Arches are a classic element of architecture. At GR Plume Company, we specialize in bringing this timeless concept to the world of timber.
The art of forming wood into curved shapes has been around for thousands of years; traditionally, a piece to be bent was heated and/or steamed, then forced into a pattern. Once the piece cooled it would hold its shape. This method has long been employed in boat-building and furniture making, as well as many small-scale carpentry endeavors.
However, wood is a living thing; once free of the pattern, steam-bent sections often straighten out and relax slightly (a phenomenon called “spring back”). Unsecured curves can straighten even further with time, as environmental moisture and temperature variations cause the fibers to soften. In the precise world of modern architecture, such idiosyncrasies are not desirable.
Laminate bends (where wood is sliced into sections and bent around a form with glue between the laminations) are much more stable and precise. Unfortunately many modern adhesives allow the glue seams to be clearly seen, degrading the appearance of such an arch.
In our process a straight member is sliced into sections and kiln-dried, then bent using clamps and glue into the desired shape. Care is taken at every step to minimize waste and control for defects such as knots and checking. Using this technique truly exotic shapes can be achieved; compound curves and forms out of imagination and whimsy are all possible. Also, this process is more controllable, repeatable and precise than traditional steam-bending techniques, and structural members curved in this fashion will not “spring back” or relax over time. As with all our gluing operations, we employ a chemically neutral clear-drying polymer adhesive, to eliminate unsightly glue lines and discoloration.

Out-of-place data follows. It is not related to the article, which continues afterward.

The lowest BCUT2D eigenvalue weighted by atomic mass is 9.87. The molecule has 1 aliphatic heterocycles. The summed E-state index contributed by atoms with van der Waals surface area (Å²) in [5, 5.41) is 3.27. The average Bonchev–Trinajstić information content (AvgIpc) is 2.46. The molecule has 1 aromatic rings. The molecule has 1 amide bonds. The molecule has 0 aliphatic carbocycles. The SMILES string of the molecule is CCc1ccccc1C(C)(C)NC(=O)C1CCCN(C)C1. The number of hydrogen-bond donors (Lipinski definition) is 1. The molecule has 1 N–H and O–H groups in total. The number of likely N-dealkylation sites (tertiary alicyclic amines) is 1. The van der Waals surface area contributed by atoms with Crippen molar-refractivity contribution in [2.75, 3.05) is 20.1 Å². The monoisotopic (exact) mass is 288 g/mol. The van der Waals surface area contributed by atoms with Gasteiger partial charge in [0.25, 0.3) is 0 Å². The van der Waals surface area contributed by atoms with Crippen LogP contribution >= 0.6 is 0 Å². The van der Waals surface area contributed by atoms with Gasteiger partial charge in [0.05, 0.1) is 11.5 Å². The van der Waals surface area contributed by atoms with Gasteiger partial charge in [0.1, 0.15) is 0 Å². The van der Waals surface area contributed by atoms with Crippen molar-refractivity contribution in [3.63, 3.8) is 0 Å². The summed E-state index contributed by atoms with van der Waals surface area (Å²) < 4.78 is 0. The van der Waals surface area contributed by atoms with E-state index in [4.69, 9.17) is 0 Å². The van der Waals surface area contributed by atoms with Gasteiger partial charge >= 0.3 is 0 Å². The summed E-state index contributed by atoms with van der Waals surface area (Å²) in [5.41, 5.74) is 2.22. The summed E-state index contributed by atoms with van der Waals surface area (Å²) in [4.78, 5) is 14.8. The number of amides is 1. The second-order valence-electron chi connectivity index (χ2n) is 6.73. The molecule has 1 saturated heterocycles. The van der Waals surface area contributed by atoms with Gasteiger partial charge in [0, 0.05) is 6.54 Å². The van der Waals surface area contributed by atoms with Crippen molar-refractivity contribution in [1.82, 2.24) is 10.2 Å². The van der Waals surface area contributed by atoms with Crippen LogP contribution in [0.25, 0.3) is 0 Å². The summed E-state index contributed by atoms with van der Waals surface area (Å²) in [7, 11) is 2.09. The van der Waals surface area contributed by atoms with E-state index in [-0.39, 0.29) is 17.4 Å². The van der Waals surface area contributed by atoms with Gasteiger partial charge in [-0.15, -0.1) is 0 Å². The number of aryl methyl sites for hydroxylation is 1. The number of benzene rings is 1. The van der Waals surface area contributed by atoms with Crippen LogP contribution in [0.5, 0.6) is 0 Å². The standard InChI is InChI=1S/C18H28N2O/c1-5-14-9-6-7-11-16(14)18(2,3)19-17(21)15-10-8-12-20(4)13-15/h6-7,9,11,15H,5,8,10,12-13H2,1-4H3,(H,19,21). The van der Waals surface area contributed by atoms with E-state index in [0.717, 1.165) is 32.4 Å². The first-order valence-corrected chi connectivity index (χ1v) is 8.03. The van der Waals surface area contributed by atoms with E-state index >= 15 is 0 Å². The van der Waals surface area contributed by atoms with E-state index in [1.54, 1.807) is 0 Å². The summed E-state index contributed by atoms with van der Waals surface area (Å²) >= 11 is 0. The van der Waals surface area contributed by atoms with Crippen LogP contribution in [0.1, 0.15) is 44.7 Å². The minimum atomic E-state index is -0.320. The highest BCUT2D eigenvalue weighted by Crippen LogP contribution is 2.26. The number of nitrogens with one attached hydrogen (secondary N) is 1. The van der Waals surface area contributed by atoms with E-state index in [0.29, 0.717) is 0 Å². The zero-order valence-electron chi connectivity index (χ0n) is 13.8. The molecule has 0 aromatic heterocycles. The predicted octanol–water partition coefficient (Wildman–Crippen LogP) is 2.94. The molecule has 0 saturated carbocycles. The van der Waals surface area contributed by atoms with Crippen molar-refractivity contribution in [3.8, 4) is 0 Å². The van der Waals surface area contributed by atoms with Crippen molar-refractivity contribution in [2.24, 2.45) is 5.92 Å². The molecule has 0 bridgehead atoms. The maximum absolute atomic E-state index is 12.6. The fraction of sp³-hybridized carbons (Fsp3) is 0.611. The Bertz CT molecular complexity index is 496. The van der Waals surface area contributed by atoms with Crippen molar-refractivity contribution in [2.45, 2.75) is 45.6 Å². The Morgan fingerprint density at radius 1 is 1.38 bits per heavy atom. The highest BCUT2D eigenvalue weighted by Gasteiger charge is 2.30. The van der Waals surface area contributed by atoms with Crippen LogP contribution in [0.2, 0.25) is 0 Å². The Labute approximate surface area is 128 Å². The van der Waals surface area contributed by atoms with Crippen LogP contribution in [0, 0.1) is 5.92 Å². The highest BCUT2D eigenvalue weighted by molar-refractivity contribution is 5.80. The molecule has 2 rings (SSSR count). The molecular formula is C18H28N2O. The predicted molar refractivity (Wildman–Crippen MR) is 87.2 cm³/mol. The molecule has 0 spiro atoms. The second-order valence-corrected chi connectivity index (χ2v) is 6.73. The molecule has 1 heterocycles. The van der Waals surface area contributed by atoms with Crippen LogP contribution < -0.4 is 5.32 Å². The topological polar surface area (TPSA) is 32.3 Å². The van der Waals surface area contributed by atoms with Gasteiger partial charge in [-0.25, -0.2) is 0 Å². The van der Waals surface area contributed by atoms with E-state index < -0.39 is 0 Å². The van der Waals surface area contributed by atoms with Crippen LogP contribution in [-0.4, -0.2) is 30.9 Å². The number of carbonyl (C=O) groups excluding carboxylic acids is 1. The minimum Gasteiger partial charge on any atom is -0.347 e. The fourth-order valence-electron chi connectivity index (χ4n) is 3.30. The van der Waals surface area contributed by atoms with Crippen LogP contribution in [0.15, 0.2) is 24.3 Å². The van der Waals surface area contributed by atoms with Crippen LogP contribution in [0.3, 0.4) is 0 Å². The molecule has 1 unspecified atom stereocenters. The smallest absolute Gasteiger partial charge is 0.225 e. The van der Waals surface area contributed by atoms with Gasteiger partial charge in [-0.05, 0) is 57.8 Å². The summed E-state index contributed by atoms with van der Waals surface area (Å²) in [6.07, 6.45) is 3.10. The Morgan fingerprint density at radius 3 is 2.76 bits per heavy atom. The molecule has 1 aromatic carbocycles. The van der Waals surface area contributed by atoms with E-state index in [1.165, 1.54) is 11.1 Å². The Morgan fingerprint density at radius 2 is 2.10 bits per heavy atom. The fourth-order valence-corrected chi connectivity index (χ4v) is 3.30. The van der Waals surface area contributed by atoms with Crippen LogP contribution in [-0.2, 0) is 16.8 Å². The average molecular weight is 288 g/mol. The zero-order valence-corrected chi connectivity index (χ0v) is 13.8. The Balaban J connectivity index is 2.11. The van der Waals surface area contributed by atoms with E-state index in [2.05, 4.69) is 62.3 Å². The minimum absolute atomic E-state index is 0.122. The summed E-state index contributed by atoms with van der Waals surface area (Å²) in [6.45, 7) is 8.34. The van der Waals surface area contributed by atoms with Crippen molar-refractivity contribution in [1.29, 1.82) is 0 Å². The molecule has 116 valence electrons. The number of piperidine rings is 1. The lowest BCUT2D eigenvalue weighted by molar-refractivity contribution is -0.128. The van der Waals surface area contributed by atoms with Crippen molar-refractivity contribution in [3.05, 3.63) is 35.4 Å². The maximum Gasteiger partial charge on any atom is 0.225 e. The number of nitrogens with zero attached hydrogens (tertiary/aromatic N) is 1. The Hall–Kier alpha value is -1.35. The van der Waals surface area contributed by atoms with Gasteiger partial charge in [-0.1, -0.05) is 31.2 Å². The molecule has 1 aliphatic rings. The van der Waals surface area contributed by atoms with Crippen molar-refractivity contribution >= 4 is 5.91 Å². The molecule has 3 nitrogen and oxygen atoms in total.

Our archmaking tactics are fully compatible with our veneered timber process, once again allowing clients the best of both worlds; the solid look of a steam-bent beam that also has the strength and precision of engineered wood.